Perhaps this isn't the best place, but could you give me a few recommendations. I've only read The Human Stain and The Plot Against America, but I really enjoyed both of them. I'm holding off on American Pastoral for now as I usually like to read what's being touted as any author's magnus opus until after I've read most of their others first. Seeing as I'm in Taiwan, and Roth doesn't release his novels as ebooks, I'm limited in my selection. I think my local bookstores have My Life as a Man and I Married a Communist (I'd have to go up to Taipei for any others). Have you read either of them? How are they? How do they rank in his oeuvre.
SlowRain, I haven't read My Life as a Man and have not seen it recommended as one of his better books. I did read I Married a Communist and wouldn't rate that a one of his best, but you might like it if you enjoyed The Human Stain and it is generally seen as part of a trilogy with American Pastoral.
The best one to start with would be Portnoy's Complaint as long as you don't have a delicate stomach and do have a sense of humour! I loved Goodbye Columbus when I read it many years ago but it may seem dated now and its probably out of print. Try the Zuckerman trilogy The Ghost Writer, Zuckerman Unbound and The Anatomy Lesson. However, I would plunge right in to American Pastoral after the early books because it is Roth at his magnificant best. Reading that it gets you on to his wavelength and then the other books become immediately more accessible. If you are interested in the concept of mortality then Everyman is marvellous, though I'm not sure how much this book will speak to the younger reader. It was preceded by The Dying Animal which also contains some fine writing.
Hope this helps!
I've read the first two of the Zuckerman trilogy along with the latest Exit Ghost - see my blog - and am looking forward to The Anatomy Lesson and other Zuckermans like The Counterlife which I have in my TBR pile. I used to hate Roth, or at least not get him, and I must admit it was American Pastoral which won me over completely. SlowRain, there's always the danger if you keep putting it off that it will gain such high expectations in your mind that it's bound to disappoint!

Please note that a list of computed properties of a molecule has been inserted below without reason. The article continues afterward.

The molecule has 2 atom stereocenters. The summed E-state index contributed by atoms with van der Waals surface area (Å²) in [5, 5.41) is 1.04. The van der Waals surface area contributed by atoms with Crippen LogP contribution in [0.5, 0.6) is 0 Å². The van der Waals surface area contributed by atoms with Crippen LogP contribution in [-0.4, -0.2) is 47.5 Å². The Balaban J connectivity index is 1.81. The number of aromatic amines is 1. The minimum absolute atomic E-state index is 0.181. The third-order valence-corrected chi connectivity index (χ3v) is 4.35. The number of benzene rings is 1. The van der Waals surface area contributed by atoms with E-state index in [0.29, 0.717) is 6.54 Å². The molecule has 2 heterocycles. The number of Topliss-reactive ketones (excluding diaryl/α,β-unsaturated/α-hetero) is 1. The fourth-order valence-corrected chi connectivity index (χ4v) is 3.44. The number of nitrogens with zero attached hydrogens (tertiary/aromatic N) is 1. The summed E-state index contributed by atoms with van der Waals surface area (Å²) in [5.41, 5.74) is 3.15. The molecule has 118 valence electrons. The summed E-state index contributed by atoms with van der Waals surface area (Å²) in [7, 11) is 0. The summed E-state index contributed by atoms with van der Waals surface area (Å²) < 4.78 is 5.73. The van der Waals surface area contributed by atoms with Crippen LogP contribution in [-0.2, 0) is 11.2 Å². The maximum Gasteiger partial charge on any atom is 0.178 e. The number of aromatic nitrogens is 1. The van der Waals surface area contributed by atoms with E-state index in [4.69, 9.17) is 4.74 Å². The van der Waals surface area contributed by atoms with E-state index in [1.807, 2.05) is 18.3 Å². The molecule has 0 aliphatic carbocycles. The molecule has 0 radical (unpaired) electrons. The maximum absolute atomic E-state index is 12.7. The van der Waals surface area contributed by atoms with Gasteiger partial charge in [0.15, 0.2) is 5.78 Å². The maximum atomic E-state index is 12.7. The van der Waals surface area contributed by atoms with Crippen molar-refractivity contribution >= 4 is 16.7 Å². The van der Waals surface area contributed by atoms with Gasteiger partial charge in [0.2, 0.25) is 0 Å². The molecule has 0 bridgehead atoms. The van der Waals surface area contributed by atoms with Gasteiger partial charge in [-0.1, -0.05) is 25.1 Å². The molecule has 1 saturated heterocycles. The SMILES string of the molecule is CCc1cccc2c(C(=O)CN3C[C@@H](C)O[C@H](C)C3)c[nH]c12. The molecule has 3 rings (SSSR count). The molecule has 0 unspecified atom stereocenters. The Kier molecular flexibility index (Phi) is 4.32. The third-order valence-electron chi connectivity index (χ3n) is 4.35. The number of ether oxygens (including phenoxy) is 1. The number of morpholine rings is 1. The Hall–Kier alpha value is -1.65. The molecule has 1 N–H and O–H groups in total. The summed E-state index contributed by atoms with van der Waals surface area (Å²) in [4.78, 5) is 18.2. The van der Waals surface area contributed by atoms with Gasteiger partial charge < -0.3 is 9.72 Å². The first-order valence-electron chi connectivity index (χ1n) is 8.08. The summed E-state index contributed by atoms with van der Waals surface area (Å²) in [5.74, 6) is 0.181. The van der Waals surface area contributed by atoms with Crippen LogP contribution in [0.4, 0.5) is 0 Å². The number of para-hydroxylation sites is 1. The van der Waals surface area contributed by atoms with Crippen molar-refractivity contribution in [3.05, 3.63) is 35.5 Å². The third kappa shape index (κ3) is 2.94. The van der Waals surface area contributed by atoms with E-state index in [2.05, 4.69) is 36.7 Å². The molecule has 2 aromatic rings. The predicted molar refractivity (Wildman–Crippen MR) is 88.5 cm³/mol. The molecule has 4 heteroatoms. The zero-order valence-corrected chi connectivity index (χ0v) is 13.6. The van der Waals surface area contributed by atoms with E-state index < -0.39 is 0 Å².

It started badly - a fortnight to read 70 pages, a couple of pages a night and long gaps inbetween. No wonder I couldn't get to grips with it, nor figure out which 'he' was being referred to.
Do not do this, it's only a short book, and could be polished off on a long train journey. I certainly found it more accessible when I finished the remaining 100+ pages in two sittings.
I might even have enjoyed it, had I read it in my 30s, but I'm afraid that the central character's encounter with the increasing decrepitude of his advancing years chimed too resonantly with my current experiences. I found it just too depressing.
However, there are far worse ways of going than Roth plots for his hero.
This novella, published in 2001, is a tale told by one of Roth's regular characters, David Kepesh, a New York City professor and TV cultural commentator. Previously in "The Breast" and "The Professor of Desire", Kepesh is now seventy.
Although he married young, he quickly divorced and has been single since, sleeping with a succession of students throughout his life, some of them for many years after they have graduated. Kepesh's justification for his lifestyle is the sexual revolution of the 1960s which, he argues, was what liberated women to sleep with him, not the other way around.
At the age of 62, he meets Consuela Castillo, the 24 year old daughter of wealthy Cuban immigrant parents. Although chiefly driven by lust as usual, Kepesh also experiences feelings he's never had before and he's thrown into depression when their relationship ends.
Kepesh is, despite all his bluster, basically a dirty old man, although that's no surprise in a late Roth protaginist. He's a difficult character to sympathise with - he seems to have a good life but is still not happy. However, the pat solution (a family) would probably feel to him like a trap.
There's an awkward diversion into a meditation on mortality caused by the death of a close friend that seems tacked on, unconvincing and doesn't add to the main thrust of the story. Roth explores this latter topic far more thoroughly and eloquently in "Everyman".
Despite being as eloquent as the three previous novels of his I've read, this seems to me to be minor Roth.